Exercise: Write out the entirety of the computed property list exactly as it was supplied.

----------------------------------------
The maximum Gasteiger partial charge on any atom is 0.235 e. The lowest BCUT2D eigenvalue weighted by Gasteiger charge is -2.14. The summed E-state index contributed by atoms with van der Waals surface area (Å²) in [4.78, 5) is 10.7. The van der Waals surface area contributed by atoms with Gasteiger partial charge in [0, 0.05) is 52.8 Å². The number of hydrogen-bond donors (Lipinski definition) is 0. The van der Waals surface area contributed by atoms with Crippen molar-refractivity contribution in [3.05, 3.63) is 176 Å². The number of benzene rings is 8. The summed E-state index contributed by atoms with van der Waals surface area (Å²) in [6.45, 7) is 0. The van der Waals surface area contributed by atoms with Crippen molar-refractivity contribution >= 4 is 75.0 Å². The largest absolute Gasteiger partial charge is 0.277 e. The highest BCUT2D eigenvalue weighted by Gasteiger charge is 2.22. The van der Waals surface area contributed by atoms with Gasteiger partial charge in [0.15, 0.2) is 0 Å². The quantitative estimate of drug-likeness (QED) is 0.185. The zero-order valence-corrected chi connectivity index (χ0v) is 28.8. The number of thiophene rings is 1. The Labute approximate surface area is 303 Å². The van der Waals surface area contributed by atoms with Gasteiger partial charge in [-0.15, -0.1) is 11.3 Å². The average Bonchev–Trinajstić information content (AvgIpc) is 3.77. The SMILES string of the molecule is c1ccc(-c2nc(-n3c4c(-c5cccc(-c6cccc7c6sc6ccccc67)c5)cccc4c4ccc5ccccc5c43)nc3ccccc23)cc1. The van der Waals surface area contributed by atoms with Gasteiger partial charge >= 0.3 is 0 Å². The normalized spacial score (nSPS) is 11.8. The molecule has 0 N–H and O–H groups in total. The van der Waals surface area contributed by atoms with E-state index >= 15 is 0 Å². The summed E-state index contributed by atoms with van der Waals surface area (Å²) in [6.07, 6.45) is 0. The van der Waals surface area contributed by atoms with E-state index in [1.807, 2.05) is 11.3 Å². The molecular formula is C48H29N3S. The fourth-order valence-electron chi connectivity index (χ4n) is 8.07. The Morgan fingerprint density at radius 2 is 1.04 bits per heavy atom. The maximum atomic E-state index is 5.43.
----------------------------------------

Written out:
The maximum Gasteiger partial charge on any atom is 0.235 e. The lowest BCUT2D eigenvalue weighted by Gasteiger charge is -2.14. The summed E-state index contributed by atoms with van der Waals surface area (Å²) in [4.78, 5) is 10.7. The van der Waals surface area contributed by atoms with Gasteiger partial charge in [0, 0.05) is 52.8 Å². The number of hydrogen-bond donors (Lipinski definition) is 0. The van der Waals surface area contributed by atoms with Crippen molar-refractivity contribution in [3.05, 3.63) is 176 Å². The number of benzene rings is 8. The summed E-state index contributed by atoms with van der Waals surface area (Å²) in [6.45, 7) is 0. The van der Waals surface area contributed by atoms with Crippen molar-refractivity contribution >= 4 is 75.0 Å². The largest absolute Gasteiger partial charge is 0.277 e. The highest BCUT2D eigenvalue weighted by Gasteiger charge is 2.22. The van der Waals surface area contributed by atoms with Gasteiger partial charge in [0.15, 0.2) is 0 Å². The quantitative estimate of drug-likeness (QED) is 0.185. The zero-order valence-corrected chi connectivity index (χ0v) is 28.8. The number of thiophene rings is 1. The Labute approximate surface area is 303 Å². The van der Waals surface area contributed by atoms with Gasteiger partial charge in [-0.15, -0.1) is 11.3 Å². The average Bonchev–Trinajstić information content (AvgIpc) is 3.77. The SMILES string of the molecule is c1ccc(-c2nc(-n3c4c(-c5cccc(-c6cccc7c6sc6ccccc67)c5)cccc4c4ccc5ccccc5c43)nc3ccccc23)cc1. The van der Waals surface area contributed by atoms with Gasteiger partial charge >= 0.3 is 0 Å². The normalized spacial score (nSPS) is 11.8. The molecule has 0 N–H and O–H groups in total. The van der Waals surface area contributed by atoms with E-state index >= 15 is 0 Å². The summed E-state index contributed by atoms with van der Waals surface area (Å²) in [6.07, 6.45) is 0. The van der Waals surface area contributed by atoms with E-state index in [1.807, 2.05) is 11.3 Å². The molecular formula is C48H29N3S. The fourth-order valence-electron chi connectivity index (χ4n) is 8.07. The Morgan fingerprint density at radius 2 is 1.04 bits per heavy atom. The maximum atomic E-state index is 5.43.